The annual study reveals that a growing number of Americans are opting for organic products in an effort to improve the nutritional value of their diets.
"Today's consumers are more aware of diet and nutrition, and they express a strong desire to live a healthier lifestyle than they do now," said Prevention vice president Richard Alleger.
According to the report, 60 percent of consumers believed their diets could be healthier, with the figure rising to 70 percent for families with children.
Primary reasons cited for seeking a healthier diet included losing weight (42 percent), preventing health problems later on in life (39 percent), following a doctor's advice (30 percent), or managing a medical condition (28 percent).
The reasons cited for not eating more healthfully included time constraints, the high cost of healthy foods and conflicting information about what is healthy.
The report, which was based on telephone surveys of 1,000 primary household shoppers throughout the nation, also revealed that a major concern was the poor nutritional quality of foods consumed by children.
Although two thirds of shoppers said they almost always buy nutritious food products for their children, over half said they still have problems ensuring their children have a healthy diet.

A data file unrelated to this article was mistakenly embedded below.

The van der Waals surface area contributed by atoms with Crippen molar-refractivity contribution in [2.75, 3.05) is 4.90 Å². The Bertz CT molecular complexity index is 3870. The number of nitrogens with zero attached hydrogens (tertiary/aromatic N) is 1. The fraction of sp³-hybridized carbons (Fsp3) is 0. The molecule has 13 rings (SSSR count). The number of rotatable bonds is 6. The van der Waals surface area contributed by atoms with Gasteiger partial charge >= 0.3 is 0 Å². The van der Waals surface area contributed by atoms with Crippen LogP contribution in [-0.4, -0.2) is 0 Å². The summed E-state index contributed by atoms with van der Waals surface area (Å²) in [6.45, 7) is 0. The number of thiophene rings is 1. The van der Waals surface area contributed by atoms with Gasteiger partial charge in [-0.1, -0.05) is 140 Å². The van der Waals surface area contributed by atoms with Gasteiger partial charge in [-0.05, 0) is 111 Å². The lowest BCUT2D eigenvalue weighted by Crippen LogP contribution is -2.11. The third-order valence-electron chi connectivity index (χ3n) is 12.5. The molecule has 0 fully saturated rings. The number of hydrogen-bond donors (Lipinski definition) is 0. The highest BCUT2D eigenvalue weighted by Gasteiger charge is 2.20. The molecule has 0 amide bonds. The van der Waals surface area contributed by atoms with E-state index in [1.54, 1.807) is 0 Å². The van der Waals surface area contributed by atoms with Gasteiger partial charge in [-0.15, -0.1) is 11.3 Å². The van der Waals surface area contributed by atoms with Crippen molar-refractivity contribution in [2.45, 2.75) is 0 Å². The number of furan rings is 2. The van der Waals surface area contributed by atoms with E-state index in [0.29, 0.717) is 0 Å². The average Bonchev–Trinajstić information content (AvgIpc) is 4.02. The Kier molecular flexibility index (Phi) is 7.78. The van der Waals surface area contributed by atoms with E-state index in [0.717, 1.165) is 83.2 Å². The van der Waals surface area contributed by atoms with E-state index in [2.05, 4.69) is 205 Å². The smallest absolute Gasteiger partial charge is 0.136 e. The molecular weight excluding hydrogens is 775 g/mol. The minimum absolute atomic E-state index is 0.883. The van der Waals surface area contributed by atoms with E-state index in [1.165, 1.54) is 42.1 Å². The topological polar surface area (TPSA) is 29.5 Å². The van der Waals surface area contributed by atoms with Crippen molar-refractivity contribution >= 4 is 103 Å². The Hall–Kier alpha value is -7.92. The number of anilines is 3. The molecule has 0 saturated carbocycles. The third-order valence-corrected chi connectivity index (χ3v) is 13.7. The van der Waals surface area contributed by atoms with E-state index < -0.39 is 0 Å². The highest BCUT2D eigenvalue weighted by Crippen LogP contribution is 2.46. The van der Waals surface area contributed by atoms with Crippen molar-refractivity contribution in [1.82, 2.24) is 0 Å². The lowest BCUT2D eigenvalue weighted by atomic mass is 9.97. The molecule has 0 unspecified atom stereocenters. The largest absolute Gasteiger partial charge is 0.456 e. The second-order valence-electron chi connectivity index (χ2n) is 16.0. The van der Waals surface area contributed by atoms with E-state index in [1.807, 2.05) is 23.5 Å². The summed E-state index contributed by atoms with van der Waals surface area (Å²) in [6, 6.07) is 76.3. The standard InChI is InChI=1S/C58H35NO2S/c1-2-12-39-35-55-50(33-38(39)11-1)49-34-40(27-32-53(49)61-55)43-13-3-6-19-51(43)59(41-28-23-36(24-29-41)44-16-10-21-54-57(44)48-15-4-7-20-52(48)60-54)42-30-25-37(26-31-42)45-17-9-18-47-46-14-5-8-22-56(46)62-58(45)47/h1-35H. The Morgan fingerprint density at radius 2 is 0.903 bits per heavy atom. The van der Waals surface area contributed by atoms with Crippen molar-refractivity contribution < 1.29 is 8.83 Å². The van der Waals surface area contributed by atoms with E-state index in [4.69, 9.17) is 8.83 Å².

This is partly a result of the conflict between home and school nutrition.
Whereas 65 percent of respondents said they were satisfied with the nutritional value of lunches children brought from home, only 28 percent said they were happy with the nutritional quality of school lunches.
According to the report, consumers are increasingly turning to organic foods as a way to improve their diets.
Primary reasons cited for turning organic include better nutritional value, a higher level of freshness, more benefits to long-term health and better taste.
Most of these products, the report adds, are purchased from supermarkets (48 percent), followed by organic or natural food stores (18 percent), super centers (15 percent) and farmers' markets (8 percent).
Fruit and vegetables remain the most frequently purchased organic goods, followed by cereals, breads and pastas.
Dairy products, which are next in line, are showing the strongest growth, said the report.
Other popular organic goods include packaged and frozen foods, eggs, meat and poultry, and soups and sauces.
The report also found that the availability of health and nutrition information was very important to consumers.
"Shoppers are moving toward healthier diets and are looking for guidance in making decisions about food purchases," said FMI senior vice president Michael Sansolo.